Tenants heated about 100s with no A/C

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By Catherine Holland By Catherine Holland
By Catherine Holland By Catherine Holland

PHOENIX -- On the hottest day of the year so far, residents at a Valley apartment complex are burning mad about their air conditioning being broken for three weeks now.

Residents at the Woodbridge Apartments near 19th and Glendale avenues told 3TV that management has done nothing to fix the problem. 

Jennifer Pearce, a resident at the apartment since last fall, said she first complained on May 2.  Holding the documented proof of her complaint, she said she's still waiting for a permanent fix to the problem.

"This is unlivable," Pearce said.

Pearce is even more frustrated about the situation than most because her 19-year-old daughter has a rare medical condition that is exacerbated by heat.

"She can pass out and go into seizures.  Nobody's here to help her [while I'm at work]," Pearce said. "She could die from it."

The apartment did provide Pearce and some of the other residents with a small window A/C unit.  A thermometer showed the temperature just 10 feet away from the unit was still 86 degrees.  The daytime temperature in the main bedroom was a stifling 95 degrees despite the portable A/C unit.

3TV made several attempts to approach management about the problem.  Each time reporter/camera crews were told to leave.

"No one can talk to us about the air conditioning problem?" I asked two apartment workers in the leasing office.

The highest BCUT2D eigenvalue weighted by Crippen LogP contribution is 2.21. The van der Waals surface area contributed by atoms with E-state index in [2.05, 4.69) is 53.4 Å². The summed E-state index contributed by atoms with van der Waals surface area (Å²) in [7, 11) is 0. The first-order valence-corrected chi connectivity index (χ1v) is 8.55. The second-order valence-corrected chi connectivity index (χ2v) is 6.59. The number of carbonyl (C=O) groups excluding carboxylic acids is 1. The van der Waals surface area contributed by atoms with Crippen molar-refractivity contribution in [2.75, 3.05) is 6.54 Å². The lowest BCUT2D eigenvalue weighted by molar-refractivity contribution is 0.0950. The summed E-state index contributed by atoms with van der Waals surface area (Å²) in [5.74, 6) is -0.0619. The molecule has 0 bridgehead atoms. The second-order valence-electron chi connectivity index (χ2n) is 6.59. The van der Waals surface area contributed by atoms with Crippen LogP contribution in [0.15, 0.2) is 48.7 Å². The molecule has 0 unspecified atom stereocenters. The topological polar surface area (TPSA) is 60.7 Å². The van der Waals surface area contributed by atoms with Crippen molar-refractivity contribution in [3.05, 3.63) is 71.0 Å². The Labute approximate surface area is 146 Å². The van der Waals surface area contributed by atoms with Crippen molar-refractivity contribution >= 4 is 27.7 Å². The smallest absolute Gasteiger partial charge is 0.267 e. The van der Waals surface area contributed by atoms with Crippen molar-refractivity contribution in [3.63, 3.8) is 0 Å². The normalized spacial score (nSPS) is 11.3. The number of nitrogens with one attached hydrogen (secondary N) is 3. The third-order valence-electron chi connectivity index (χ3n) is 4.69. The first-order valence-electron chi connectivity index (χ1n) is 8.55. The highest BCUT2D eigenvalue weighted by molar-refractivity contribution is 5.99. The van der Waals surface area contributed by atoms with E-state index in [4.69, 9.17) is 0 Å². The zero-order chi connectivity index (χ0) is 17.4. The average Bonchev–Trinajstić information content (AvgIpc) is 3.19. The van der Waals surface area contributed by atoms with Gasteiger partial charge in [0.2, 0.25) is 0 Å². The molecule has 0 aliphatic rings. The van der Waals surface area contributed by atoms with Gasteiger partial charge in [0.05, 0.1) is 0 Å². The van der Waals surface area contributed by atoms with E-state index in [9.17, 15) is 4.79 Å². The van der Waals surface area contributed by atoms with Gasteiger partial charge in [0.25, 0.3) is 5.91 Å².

"Nothing, please leave now," said one of the workers.

"Can you confirm it's been about three weeks [since anyone had A/C]?" I pressed.

"Please leave," said the worker before slamming the door.

Later, a woman who residents said was the property manager told 3TV:

"It doesn't matter who I am.  Get off my property, now. Get off the property."
This isn't the first time A/C trouble has gotten Woodbridge in hot water.

Last August, the Phoenix Neighborhood Services cited Woodbridge for hundreds of code violations, including flooding, dead animals and, yes, air conditioning.

Current tenants said they wish they had known about the problems before moving in.

"To have a human staying in these conditions and still be paying rent, it doesn't make sense to me," said Erik Furlong, a resident living at Woodbridge for several months now.

Pearce said she's tired of trying to make sense of it and won't be trying to do so any longer.

"I'm movin'. I'm out of here," said Pearce.
The property owner, HK Realty Inc. out of Los Angeles, didn't immediately return phone calls from 3TV.